FIG. 7 is a graph correlating both the attentuation of microwave energies and the corresponding water saturation in a core to the position along the core at which the respective measurements were made during the initial saturation of the core with water;
FIG. 8 is a graph correlating both the attentuation of microwave energies and the corresponding water saturation in a core to the position along the core at which the respective measurements were made during reduction of the water saturation in the core;
FIG. 9 is a graph correlating a water saturation measurement in a core to the position along the core at which said measurement was made during a simulated waterflood process; and
FIG. 10 is a three-axis graph correlating the measurements of attentuation of microwave energies (water saturation) in a core with both the position along the core at which the respective measurements were made and the times of said measurements during a simulated waterflood process.
Referring more particularly to the drawings, FIG. 1 discloses an apparatus in accordance with the present invention which has the capability both of (a) establishing a wide range of different initial water saturations in a core sample to thereby simulate various reservoir saturations in the core; and (b ) obtaining data for simultaneously measuring relative permeability (kr ) , both static and dynamic capillary pressure (Pc), and electrical resistivity (Rt) while, at the same time, monitoring the in situ water saturation in the core and maintaining the core under simulated, original reservoir temperature and pressure.
More specifically, FIG. 1 discloses apparatus 10 which basically is comprised of the following integrated components: core holder 11, heating cabinet or oven 12, recirculating pump system 13, pump control system 14, 15, 16, microwave scanning system 17, microwave analyzer 18, and a computer(s) 19 or the like both for automating the operation carried out by the apparatus and for logging and analizing the data as it is collected by apparatus 10.
Referring now more specifically to the components of apparatus 10, core holder 11 is capable of providing data for simultaneously measuring kr, Pc, and Rt of a core 20 while the core is being maintained at simulated reservoir temperatures and pressures (e.g. up to about 200° F. and 5000 psi). Core holder 11 is triaxial which means the pressure can be applied both radially and axially on a core 20.
As can better be seen from FIGS. 2 and 5, core holder 11 comprises body 21 (e.g. 8" diameter, 14" long) which is positioned within housing or bath 22 which, in turn, is an extension or compartment of heating cabinet 12, as will be more fully explained later. Both body 21 and bath 22 are made of a nonmetallic composite, fiberglass-reinforced, microwave compatable material (e.g. S-2 fiberglass and epoxy resin). Bath 22 has a covering layer of microwave-absorbent material 23 (e.g. Ecosorb LS-28 foam, Emerson & Cumings, Canton, Mass.) on the top and bottom thereof, each of which, in turn, has a respective window 24 (2" by 6") provided therein for a purpose to be described later.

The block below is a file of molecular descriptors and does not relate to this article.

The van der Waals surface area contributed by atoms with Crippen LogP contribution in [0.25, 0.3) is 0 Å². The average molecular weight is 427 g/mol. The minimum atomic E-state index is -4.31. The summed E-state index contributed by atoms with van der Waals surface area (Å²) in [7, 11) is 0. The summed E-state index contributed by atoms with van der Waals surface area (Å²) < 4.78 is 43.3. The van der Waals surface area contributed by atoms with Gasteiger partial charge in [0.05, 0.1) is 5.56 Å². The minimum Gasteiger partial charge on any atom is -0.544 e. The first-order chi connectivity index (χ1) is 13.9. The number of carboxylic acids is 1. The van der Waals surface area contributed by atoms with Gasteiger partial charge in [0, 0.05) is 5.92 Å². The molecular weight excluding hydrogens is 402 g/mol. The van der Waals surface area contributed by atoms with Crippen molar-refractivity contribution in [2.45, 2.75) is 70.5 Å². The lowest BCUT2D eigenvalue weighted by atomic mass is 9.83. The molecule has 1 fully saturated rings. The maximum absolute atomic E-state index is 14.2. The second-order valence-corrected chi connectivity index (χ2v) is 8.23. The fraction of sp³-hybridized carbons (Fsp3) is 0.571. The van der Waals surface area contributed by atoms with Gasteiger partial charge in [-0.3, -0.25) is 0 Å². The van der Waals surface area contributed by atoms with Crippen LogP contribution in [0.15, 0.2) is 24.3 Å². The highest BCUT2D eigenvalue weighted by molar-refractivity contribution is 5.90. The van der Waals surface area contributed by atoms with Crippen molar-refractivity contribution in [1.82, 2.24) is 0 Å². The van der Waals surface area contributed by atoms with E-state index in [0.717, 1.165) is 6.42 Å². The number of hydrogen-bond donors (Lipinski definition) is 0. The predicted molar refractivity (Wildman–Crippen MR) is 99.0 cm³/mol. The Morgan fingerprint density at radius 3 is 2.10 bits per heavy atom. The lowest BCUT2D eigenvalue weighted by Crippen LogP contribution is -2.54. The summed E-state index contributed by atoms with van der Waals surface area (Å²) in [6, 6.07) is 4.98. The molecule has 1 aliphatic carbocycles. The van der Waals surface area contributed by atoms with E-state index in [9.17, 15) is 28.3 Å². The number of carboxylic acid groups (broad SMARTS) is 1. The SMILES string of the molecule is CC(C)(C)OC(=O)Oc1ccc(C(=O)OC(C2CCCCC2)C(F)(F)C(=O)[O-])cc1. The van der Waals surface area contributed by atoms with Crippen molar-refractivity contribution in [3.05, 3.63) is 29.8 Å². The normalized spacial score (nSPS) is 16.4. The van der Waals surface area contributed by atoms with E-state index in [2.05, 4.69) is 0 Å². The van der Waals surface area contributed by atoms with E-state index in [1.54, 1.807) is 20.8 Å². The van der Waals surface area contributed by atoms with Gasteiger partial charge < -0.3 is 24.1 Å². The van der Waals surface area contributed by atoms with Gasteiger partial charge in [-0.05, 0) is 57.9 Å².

An inner elastic sleeve 25 (e.g. Viton 70D rubber or the like) snuggly fits over core sample 20 (e.g. 2" diameter, 6" long) and is positioned therewith into core holder body 21. Sleeve 25 and core 20 are held in position by microwave absorbent material 26 (e.g.Ecosorb LS-26 foam, Emerson & Cumings, Canton, Mass.) which, in turn, has upper and lower openings 26atherethrough to align with windows 24.
As shown in FIGS. 3 and 4, sleeve 25 has openings for four (4) pressure ports or openings 27-30. Ports 27, 28 are spaced from each other along the longitudinal axis of the sleeve (e.g. 5" apart) and are adapted to be connected to pressure transducers or the like (not shown) to provide pressure measurements which, in turn, are used to calculate the relative permeability of the core 20, as will be further discussed below. It should be understood that additional ports can be spaced along the sleeve 25 to provide additional pressure measurements, if desired.
Ports 29, 30 are adapted to measure the pressures of oil and water, respectively, to thereby provide measurements for calculating the dynamic capillary pressure of the core. As shown, ports 29, 30 are located on opposite sides of sleeve 25 near the midpoint of the sleeve. However, the exact placement of these ports are not critical. Referring now to FIGS. 4 and 5, patches 31, 32 or the like are positioned onto core 20 at predetermined locations wherein patches 31, 32 will align with their respective openings or ports 29, 30 when core 20 is properly positioned within sleeve 25. Basically, each patch functions to allow only its respective fluid (i.e. water or oil) to pass therethrough.
More specifically, patch 31 is preferably formed of thin screen layer 31a, a water-wet membrane 31b (e.g. cellose with smaller than 0.1 micron pore-throat size equivalent to 100 Bar bubble pressure such as distributed by Soil Moisture Co. Santa Barbara, Calif.), and a water-wet cushioning paper 31c (e.g.Whatman #1filter paper, Whatman International Ltd, Maidstone, England). Likewise, patch 32 is formed of screen layer 32a, oil-wet membrane 32b (e.g. polypropylene with 45 psi bubble pressure), and an oil cushion paper layer 32c. As will be understood in the art, only water will pass through patch 31 while only oil will pass through patch 32 for a purpose to be described below.